Providing Wildflowers for Pollinators

Bees, butterflies, and other pollinators need access to abundant nectar and pollen resources throughout the growing season. At minimum, strive for three species to be blooming at any one time; the greater the diversity, the better. The links below will help you find the best plants for your garden. It is important to include flowers that bloom early in the spring to provide food for newly emerging bumble bee queens. Similarly, it is important to provide flowers that bloom in the late summer and fall to support new bumble bee queens for overwintering.

If you are adding plants to your garden, plant flowers in clumps at least three-feet-wide to help them be more attractive to passing pollinators. Choose native plants wherever possible, as they have evolved with native pollinators and the local environment. To attract butterflies, include their host plant in your pollinator garden.

Regional plant lists for pollinators:


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Great Lakes Region

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Maritime Northwest

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Mid-Atlantic Region

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Midwest Region

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Northeast Region

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Southeast Region

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Southern Plains

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Taking Next Steps

Pollinator Conservation Resource Center

For more regional plant lists, visit our Pollinator Conservation Resource Center. Read more.

Establishing Pollinator Meadows from Seed

Step-by-step instructions for establishing pollinator meadows from seed in areas that range in size from a small backyard garden to an acre or more. Read more.

Attracting Native Pollinators

Xerces’ most recent book, Attracting Native Pollinators: Protecting North America’s Bees and Butterflies, is available to purchase from our website. The book is published in 2011 by Storey Publishing, North Adams, Massachusetts. Attracting Native Pollinators is coauthored by four Xerces Society staff members Eric Mader, Matthew Shepherd, Mace Vaughan, and Scott Black in collaboration with Gretchen LeBuhn, San Francisco State University. Read more.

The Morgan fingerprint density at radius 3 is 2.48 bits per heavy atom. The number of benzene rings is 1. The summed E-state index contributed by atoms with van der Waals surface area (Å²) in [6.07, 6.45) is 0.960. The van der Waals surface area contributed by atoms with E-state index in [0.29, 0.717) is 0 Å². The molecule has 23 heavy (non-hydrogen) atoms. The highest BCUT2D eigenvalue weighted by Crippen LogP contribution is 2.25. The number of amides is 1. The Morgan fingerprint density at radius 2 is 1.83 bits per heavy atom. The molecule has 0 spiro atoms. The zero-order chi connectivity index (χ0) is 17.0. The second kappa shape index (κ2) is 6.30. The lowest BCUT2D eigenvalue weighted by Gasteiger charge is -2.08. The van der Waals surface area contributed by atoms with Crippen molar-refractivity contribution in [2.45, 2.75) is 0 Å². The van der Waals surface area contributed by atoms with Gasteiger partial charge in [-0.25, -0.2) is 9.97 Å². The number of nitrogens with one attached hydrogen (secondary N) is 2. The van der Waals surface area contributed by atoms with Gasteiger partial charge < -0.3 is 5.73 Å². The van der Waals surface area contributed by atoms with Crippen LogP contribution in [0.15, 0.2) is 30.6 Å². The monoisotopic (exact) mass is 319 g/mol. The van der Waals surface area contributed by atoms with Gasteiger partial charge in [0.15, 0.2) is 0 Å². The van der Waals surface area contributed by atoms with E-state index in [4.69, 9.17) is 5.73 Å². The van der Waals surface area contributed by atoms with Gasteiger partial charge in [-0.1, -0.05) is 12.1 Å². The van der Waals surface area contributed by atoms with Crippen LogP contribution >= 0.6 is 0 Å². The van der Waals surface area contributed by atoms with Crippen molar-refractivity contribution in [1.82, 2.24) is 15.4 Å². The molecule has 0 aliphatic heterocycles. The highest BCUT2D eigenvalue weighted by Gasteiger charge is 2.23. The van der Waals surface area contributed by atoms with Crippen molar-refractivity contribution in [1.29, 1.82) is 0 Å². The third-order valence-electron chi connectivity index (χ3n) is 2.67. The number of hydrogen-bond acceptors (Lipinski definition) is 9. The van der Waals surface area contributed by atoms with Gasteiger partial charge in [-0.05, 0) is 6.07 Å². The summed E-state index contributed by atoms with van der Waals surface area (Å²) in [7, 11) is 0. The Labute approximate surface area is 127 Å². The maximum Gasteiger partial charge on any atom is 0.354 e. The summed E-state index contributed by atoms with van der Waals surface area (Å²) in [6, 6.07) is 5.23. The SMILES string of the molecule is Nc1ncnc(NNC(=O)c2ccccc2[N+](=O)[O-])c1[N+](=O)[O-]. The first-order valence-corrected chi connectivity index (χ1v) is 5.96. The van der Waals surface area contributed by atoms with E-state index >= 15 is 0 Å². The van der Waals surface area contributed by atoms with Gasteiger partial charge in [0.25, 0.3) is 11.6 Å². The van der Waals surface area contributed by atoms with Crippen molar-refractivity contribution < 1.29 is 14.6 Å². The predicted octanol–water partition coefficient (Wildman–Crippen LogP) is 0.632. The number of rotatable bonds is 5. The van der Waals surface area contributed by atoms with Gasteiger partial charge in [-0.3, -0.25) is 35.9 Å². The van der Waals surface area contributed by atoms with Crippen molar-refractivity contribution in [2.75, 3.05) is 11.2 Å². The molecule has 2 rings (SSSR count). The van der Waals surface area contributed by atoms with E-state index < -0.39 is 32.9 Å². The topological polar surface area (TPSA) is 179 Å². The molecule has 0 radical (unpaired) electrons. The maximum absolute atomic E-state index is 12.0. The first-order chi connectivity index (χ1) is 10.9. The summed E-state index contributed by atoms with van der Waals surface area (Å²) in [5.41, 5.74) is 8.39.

Pollinator Conservation Seed Mixes

Xerces Society scientists worked with native seed companies across the U.S. to design wildflower seed mixes that provide foraging and nesting resources for a diversity of pollinators. Read more.

Collecting and Using Your Own Wildflower Seed

By James Eckberg, Jennifer Hopwood, and Eric Lee-Mäder In this document we outline the basic steps of collecting native plant seed using readily available, non-specialized equipment, as well as tips for cleaning, storing, and sharing seed to expand pollinator habitat on farms and in our communities. To download this document in PDF format, click here.

Ladybird Johnson Plant List

Xerces Society scientists worked with Lady Bird Johnson Wildflower Center botanists to develop searchable plant lists of species that are attractive to native bees, bumble bees, honey bees, and other beneficial insects, as well as lists of plants with value as nesting materials for native bees. Click here for the plant lists.


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In Your Pollinator Garden

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Plant Milkweed Seed!

Milkweeds support monarch butterflies, native bees, honey bees, and other beneficial insects. Search for sources of milkweed seed now!

Pollinator Conservation Resource Center

The Resource Center is where you can find regional information about plant lists, habitat conservation guides, and more. Learn more.

Long horned bee (Melissodes sp.) on sunflower by Mace Vaughan. Pollinator garden by Eric Mader. Sign in sunflowers by Celeste Ets-Hokin. Milkweed seedlings by Rodney Thurman, Greenheart Farms. Asters by Matthew Shepherd.